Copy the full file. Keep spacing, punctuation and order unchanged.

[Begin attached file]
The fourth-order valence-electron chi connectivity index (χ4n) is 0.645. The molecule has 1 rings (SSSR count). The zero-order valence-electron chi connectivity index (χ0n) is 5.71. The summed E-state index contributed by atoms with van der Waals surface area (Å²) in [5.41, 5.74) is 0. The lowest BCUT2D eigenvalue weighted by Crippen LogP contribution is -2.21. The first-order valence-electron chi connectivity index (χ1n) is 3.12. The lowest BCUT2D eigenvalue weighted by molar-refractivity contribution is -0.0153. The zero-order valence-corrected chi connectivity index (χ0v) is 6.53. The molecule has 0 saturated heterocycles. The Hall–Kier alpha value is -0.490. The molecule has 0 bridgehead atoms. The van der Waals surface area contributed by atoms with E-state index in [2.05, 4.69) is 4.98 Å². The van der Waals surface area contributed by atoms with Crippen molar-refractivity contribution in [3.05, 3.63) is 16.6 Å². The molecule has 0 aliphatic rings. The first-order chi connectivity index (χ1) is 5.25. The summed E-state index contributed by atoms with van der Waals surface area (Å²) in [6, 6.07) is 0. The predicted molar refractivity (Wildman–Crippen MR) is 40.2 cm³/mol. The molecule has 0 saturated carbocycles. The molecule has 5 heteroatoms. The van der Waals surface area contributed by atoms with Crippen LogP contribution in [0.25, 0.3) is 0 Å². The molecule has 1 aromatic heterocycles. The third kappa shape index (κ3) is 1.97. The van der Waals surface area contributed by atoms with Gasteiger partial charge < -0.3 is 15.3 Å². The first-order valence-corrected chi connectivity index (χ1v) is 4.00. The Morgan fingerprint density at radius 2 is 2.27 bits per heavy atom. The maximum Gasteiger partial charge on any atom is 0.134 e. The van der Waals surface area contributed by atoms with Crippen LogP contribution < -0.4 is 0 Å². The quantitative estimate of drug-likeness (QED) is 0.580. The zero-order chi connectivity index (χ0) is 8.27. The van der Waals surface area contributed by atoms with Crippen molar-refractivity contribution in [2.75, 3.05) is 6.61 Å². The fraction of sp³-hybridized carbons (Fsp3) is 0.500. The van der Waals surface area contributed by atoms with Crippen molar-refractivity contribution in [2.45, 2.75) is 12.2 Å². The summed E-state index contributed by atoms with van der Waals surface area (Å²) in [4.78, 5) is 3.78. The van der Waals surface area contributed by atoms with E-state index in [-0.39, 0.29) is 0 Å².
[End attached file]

The fourth-order valence-electron chi connectivity index (χ4n) is 0.645. The molecule has 1 rings (SSSR count). The zero-order valence-electron chi connectivity index (χ0n) is 5.71. The summed E-state index contributed by atoms with van der Waals surface area (Å²) in [5.41, 5.74) is 0. The lowest BCUT2D eigenvalue weighted by Crippen LogP contribution is -2.21. The first-order valence-electron chi connectivity index (χ1n) is 3.12. The lowest BCUT2D eigenvalue weighted by molar-refractivity contribution is -0.0153. The zero-order valence-corrected chi connectivity index (χ0v) is 6.53. The molecule has 0 saturated heterocycles. The Hall–Kier alpha value is -0.490. The molecule has 0 bridgehead atoms. The van der Waals surface area contributed by atoms with E-state index in [2.05, 4.69) is 4.98 Å². The van der Waals surface area contributed by atoms with Crippen molar-refractivity contribution in [3.05, 3.63) is 16.6 Å². The molecule has 0 aliphatic rings. The first-order chi connectivity index (χ1) is 5.25. The summed E-state index contributed by atoms with van der Waals surface area (Å²) in [6, 6.07) is 0. The predicted molar refractivity (Wildman–Crippen MR) is 40.2 cm³/mol. The molecule has 0 saturated carbocycles. The molecule has 5 heteroatoms. The van der Waals surface area contributed by atoms with Crippen LogP contribution in [0.25, 0.3) is 0 Å². The molecule has 1 aromatic heterocycles. The third kappa shape index (κ3) is 1.97. The van der Waals surface area contributed by atoms with Gasteiger partial charge < -0.3 is 15.3 Å². The first-order valence-corrected chi connectivity index (χ1v) is 4.00. The Morgan fingerprint density at radius 2 is 2.27 bits per heavy atom. The maximum Gasteiger partial charge on any atom is 0.134 e. The van der Waals surface area contributed by atoms with Crippen LogP contribution < -0.4 is 0 Å². The quantitative estimate of drug-likeness (QED) is 0.580. The zero-order chi connectivity index (χ0) is 8.27. The van der Waals surface area contributed by atoms with Crippen molar-refractivity contribution in [2.75, 3.05) is 6.61 Å². The fraction of sp³-hybridized carbons (Fsp3) is 0.500. The van der Waals surface area contributed by atoms with Crippen molar-refractivity contribution in [2.45, 2.75) is 12.2 Å². The summed E-state index contributed by atoms with van der Waals surface area (Å²) in [4.78, 5) is 3.78. The van der Waals surface area contributed by atoms with E-state index in [-0.39, 0.29) is 0 Å².